How to make working at height safer through 3D and 4D modelling

For Safe Working At Height Week 2023, James Bowles explains how integrating 3D and 4D modelling into the planning and execution of working at height operations significantly mitigates risks.

Above: Use of digital modelling to plan work at height on a typical high-rise building.

Working at height remains one of the most hazardous activities within the construction and maintenance sectors. The inherent risks of falls, dropped objects and structural failures pose threats to operative safety and can lead to costly operational inefficiencies.

Traditional methods of planning and executing such tasks often rely on 2D drawings and static risk assessments, which may not fully capture the dynamic nature of the environment or the complexity of the tasks at hand.

In contrast, the use of 3D and 4D modelling technologies offers an innovative approach to mitigating these risks and enhancing operational performance.

3D modelling: An extra dimension in safety and efficiency

  • Visualising access strategies: By using 3D building design models such as Revit, stakeholders can add building maintenance units, access equipment and delineate safe working zones. This visualisation enables a collaborative review and development of access strategies, engaging access consultants, architects and facility management teams in a comprehensive planning process.
  • Testing safety systems virtually: 3D models allow for the virtual demonstration and testing of safety systems. This pre-emptive analysis helps in identifying potential failure points and in ensuring that safety measures are not just compliant but also optimised for the specific challenges of the site.
  • Risk identification and planning: 3D modelling significantly enhances the ability to plan and identify risks to operatives, the building fabric and the public. It can provide a detailed perspective that helps in foreseeing interaction between operatives, equipment and the environment, thereby preventing accidents and structural damage.

4D modelling: adding time to 3D models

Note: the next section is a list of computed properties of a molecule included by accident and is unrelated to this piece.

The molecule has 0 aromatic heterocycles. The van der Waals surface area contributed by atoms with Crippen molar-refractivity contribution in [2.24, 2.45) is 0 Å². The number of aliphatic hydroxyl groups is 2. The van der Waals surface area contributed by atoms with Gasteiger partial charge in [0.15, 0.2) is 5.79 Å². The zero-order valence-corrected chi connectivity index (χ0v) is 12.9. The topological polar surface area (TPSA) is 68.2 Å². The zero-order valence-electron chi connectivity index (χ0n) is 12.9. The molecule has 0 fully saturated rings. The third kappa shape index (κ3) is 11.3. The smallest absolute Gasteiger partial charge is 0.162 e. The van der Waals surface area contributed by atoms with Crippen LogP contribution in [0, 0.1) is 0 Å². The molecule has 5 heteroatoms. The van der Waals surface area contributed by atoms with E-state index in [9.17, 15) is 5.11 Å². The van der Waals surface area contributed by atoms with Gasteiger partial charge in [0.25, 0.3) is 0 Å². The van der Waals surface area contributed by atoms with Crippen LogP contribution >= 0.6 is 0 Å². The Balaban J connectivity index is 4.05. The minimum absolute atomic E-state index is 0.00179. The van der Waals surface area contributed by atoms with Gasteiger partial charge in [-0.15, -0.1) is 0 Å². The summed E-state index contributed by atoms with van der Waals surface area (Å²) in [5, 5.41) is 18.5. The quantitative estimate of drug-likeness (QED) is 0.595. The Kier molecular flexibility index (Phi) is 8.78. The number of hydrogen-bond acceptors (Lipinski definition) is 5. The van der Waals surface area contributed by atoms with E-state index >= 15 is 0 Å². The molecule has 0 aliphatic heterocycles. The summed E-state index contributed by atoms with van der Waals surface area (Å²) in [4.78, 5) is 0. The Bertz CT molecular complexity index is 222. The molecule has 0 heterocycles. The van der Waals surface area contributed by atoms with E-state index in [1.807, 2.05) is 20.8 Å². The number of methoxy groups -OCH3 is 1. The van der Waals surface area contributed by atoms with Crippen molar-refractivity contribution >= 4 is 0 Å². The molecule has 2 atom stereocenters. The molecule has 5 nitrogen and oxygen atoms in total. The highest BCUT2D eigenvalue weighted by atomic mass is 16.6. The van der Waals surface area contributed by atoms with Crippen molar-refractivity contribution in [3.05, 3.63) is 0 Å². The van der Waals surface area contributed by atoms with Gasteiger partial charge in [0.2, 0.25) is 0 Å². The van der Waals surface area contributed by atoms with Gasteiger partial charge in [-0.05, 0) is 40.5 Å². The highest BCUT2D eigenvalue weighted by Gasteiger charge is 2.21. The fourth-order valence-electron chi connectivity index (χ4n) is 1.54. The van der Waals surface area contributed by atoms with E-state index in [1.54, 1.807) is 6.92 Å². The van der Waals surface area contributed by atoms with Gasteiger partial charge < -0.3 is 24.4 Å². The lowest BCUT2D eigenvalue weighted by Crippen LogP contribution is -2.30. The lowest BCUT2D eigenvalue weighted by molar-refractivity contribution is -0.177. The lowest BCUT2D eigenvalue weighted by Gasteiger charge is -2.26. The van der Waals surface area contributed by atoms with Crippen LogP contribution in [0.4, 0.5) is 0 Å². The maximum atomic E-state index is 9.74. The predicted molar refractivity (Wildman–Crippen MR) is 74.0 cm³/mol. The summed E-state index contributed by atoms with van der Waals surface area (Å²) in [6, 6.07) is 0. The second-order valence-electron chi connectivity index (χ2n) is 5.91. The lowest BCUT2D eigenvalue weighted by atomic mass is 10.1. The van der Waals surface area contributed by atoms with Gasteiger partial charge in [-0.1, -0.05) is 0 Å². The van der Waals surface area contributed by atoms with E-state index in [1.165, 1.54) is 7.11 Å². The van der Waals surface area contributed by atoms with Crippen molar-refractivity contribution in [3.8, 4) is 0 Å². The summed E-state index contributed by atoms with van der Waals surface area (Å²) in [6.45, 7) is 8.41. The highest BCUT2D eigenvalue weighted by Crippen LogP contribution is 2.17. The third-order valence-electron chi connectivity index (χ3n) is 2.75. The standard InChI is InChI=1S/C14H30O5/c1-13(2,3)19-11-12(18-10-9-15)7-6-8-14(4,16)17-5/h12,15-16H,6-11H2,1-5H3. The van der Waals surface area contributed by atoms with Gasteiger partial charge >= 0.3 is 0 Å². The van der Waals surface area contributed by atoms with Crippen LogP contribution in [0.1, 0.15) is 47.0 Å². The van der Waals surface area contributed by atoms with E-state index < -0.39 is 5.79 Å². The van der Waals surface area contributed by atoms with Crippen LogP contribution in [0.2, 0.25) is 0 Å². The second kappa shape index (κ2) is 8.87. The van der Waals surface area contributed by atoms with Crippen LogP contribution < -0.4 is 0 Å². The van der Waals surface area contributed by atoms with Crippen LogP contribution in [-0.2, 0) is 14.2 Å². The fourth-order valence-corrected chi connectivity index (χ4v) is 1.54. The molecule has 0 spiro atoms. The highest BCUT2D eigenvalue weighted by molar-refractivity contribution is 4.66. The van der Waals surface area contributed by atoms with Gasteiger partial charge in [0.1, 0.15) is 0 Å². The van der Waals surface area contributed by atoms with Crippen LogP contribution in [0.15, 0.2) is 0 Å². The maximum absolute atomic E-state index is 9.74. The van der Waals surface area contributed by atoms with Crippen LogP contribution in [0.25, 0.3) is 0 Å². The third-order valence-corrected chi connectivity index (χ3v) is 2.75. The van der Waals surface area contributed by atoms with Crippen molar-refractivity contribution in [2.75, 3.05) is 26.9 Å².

• Simulating operations over time: Integrating the time element into 3D models creates a 4D simulation, allowing for the visualisation of operations at different stages. This temporal aspect is crucial for sequencing tasks, predicting potential bottlenecks, and ensuring that the workflow is as safe and efficient as possible.
  • Engaging operational staff: By simulating different stages of work, 4D modelling allows detailed input from the workforce. This feedback is invaluable for refining the design of physical systems, methods of working and training programs, leading to a safer and more efficient operational environment.

The process is straightforward and includes technologies that have been well-tested in construction planning. These 4D models can also be used to record the progress of operations, provide real-time updates and improve maintenance reporting.

In conclusion, the integration of 3D and 4D modelling into the planning and execution of working at height operations represents a significant leap forward in ensuring the safety of workers and the public, as well as in streamlining operational processes.

By embracing these technologies, any companies involved in working at height can expect to see a reduction in accidents, enhanced compliance with safety regulations and a boost in overall productivity.

James Bowles is the founder and lead consultant of Freeform. He posts regularly about 3D and 4D modelling on LinkedIn.

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